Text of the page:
Many people understand that a will is important to pass on property to your heirs. However, most people do not understand that a will is a publicly available document.
A will requires the probate court to operate. It can be thought of as your instructions to the probate court in how your property is to be distributed, in what amount, to whom, and who is in charge of your estate. It may also include private and personal messages to your heirs or even establish guardianship for your children. Since a will needs the probate court to be enforceable, it must be entered into the court’s public record. This is the problem.
Anyone who wants access to the will and the information it contains can easily get it. Whether its simply a nosy neighbor, an aggressive creditor, or even a scam artist, they know exactly how to go about getting access to the will. It is very common for heirs and executors to be targeted by calls from strangers, both good and bad, shortly after opening probate and filing the will.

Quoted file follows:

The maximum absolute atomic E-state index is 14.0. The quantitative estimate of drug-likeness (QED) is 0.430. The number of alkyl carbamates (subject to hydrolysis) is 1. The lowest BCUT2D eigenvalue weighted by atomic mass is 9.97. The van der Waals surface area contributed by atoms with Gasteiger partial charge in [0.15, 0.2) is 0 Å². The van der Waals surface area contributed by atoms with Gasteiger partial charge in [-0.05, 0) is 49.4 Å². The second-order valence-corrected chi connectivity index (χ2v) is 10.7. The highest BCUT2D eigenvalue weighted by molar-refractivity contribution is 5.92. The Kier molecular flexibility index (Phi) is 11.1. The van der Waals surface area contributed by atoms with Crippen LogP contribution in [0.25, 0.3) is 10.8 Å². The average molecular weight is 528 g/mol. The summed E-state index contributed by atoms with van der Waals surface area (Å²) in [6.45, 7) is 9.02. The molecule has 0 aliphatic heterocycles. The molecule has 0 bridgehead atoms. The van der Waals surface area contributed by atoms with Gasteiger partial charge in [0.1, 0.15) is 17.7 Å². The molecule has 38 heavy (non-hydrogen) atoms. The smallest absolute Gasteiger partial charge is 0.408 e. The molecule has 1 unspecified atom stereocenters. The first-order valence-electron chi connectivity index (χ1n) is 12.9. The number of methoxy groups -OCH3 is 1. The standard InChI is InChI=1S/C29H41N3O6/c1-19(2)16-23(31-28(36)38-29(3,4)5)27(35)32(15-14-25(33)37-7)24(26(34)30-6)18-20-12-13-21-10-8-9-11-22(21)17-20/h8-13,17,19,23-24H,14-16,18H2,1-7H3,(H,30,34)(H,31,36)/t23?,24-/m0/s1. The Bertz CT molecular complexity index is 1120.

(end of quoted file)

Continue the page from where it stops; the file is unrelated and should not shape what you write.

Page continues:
The solution is to use a trust to pass property on to heirs. The privacy and speed a living trust provides is vastly superior to the probate process. The living trust is created while the asset owner is living. They typically control and enjoy the assets as much as they always did. Upon their death, the assets are transferred privately by the successor trustee. There’s no need to involve the probate court or expose personal information to the public during a very difficult time.
People who want to learn more about how to use a revocable living trust to protect their privacy should seek out the guidance of an estate planning attorney. Legal counsel can suggest a variety of tools and options for each client’s situation. Most of all, they can help keep your information, and that of your heirs, away from prying eyes.